Japanese Study

A major Japanese study should dispel lingering fears from a 12-year-old scare that a multiple vaccine against measles, mumps and rubella (MMR) is to blame for a rise in autism, the British weekly New Scientist says.

The panic, unleashed in 1998, prompted tens of thousands of British parents to refuse the vaccine for their children.

However, several big studies have failed to found any link between the vaccine and autism. Exactly a year ago, 10 of the 13 British doctors who authored the original research in The Lancet medical weekly retracted their findings.

A study into 31,426 children in the Japanese city of Yokohama “should put the final nail in the coffin” of the scare, New Scientist says in next Saturday’s issue.

Japan used the MMR vaccine for a number of years before withdrawing it in April 1993, responding to reports that the anti-mumps components may cause meningitis.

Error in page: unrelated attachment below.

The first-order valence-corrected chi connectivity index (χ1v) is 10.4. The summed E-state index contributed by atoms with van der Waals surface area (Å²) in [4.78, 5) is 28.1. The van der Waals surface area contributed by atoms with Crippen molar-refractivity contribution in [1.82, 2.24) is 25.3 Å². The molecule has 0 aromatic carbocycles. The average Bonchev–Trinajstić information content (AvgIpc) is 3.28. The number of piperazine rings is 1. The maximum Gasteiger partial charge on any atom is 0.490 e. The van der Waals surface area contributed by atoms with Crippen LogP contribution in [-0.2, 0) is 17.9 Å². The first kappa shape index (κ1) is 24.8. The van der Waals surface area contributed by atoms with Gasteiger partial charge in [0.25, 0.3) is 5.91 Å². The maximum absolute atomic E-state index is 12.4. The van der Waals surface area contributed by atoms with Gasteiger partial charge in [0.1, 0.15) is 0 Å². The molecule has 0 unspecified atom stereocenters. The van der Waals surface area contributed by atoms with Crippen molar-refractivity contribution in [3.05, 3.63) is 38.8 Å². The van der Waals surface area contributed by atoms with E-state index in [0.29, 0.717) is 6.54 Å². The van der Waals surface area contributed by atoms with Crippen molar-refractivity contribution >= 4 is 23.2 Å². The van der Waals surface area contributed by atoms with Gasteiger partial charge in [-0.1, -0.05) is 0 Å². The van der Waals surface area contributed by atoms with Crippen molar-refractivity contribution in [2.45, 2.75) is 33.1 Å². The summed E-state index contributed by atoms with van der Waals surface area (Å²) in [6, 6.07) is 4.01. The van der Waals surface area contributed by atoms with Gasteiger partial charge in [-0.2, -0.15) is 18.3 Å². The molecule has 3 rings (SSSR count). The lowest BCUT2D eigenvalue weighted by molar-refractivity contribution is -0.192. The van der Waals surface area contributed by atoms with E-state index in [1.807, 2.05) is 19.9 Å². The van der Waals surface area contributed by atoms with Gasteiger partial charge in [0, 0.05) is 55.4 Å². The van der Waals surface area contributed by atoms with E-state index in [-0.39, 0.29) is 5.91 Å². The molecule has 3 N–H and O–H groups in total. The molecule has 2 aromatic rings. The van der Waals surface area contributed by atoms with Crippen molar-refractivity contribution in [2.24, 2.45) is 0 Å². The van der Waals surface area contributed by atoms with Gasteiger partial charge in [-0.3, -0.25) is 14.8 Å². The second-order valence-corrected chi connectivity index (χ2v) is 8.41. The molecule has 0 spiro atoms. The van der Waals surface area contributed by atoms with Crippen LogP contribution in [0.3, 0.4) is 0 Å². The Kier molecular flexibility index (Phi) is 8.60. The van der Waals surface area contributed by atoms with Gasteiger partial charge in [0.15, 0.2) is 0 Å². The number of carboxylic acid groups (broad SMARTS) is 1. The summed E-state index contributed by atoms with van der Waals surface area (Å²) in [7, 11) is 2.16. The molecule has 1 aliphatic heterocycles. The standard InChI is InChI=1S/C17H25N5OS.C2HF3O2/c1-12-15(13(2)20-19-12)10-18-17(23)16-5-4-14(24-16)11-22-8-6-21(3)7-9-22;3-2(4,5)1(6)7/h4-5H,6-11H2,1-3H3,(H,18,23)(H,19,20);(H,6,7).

Hideo Honda of the Yokohama Rehabilitation Centre looked at children born between 1988 and 1996, a period that straddles the withdrawal date.

The number of children diagnosed as autistic after the age of seven continued to rise after the vaccine had been withdrawn, he found.

In the years before 1993, incidence of autism ranged from 48 to 86 cases per 10,000 children. But after 1993, it rose, with cases ranging from 97 to 161 per 10,000.

The study cannot rule out the possibility that MMR may trigger autism in a very small number of children. However, it confirms that there is no large-scale effect.

Honda’s research appears in full in the Journal of Child Psychology and Psychiatry.

Scientists are divided about why autism appears to be rising in developed countries.

Some say there may be an environmental cause; others say that cases of autism are more likely to be detected and reported because the taboo surrounding this condition is receding.

The MMR scare was overwhelmingly centered on Britain. In some parts of that country, the proportion of children getting the vaccination has slumped to 60 percent, triggering outbreaks of measles, says New Scientist.

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